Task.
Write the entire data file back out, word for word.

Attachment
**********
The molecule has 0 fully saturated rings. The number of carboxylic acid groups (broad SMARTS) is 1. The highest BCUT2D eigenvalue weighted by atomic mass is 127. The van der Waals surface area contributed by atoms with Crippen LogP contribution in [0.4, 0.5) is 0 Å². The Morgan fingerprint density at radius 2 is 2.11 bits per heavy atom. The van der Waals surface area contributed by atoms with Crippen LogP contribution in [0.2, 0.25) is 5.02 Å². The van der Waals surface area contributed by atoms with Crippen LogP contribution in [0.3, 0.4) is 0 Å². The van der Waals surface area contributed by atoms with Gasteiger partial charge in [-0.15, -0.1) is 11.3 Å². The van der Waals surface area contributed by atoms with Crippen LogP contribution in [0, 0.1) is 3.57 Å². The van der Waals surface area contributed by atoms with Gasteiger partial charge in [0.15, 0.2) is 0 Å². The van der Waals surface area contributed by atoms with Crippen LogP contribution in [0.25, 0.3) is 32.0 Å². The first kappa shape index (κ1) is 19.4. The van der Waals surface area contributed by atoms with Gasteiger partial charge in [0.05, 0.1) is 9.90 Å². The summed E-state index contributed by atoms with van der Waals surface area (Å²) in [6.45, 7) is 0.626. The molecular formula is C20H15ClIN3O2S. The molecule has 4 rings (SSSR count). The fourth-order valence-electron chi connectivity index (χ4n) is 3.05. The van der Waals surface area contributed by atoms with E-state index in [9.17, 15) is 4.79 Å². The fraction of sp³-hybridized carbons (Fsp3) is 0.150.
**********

The molecule has 0 fully saturated rings. The number of carboxylic acid groups (broad SMARTS) is 1. The highest BCUT2D eigenvalue weighted by atomic mass is 127. The van der Waals surface area contributed by atoms with Crippen LogP contribution in [0.4, 0.5) is 0 Å². The Morgan fingerprint density at radius 2 is 2.11 bits per heavy atom. The van der Waals surface area contributed by atoms with Crippen LogP contribution in [0.2, 0.25) is 5.02 Å². The van der Waals surface area contributed by atoms with Crippen LogP contribution in [0.3, 0.4) is 0 Å². The van der Waals surface area contributed by atoms with Gasteiger partial charge in [-0.15, -0.1) is 11.3 Å². The van der Waals surface area contributed by atoms with Crippen LogP contribution in [0, 0.1) is 3.57 Å². The van der Waals surface area contributed by atoms with Gasteiger partial charge in [0.15, 0.2) is 0 Å². The van der Waals surface area contributed by atoms with Crippen LogP contribution in [0.25, 0.3) is 32.0 Å². The first kappa shape index (κ1) is 19.4. The van der Waals surface area contributed by atoms with Gasteiger partial charge in [0.05, 0.1) is 9.90 Å². The summed E-state index contributed by atoms with van der Waals surface area (Å²) in [6.45, 7) is 0.626. The molecular formula is C20H15ClIN3O2S. The molecule has 4 rings (SSSR count). The fourth-order valence-electron chi connectivity index (χ4n) is 3.05. The van der Waals surface area contributed by atoms with E-state index in [9.17, 15) is 4.79 Å². The fraction of sp³-hybridized carbons (Fsp3) is 0.150.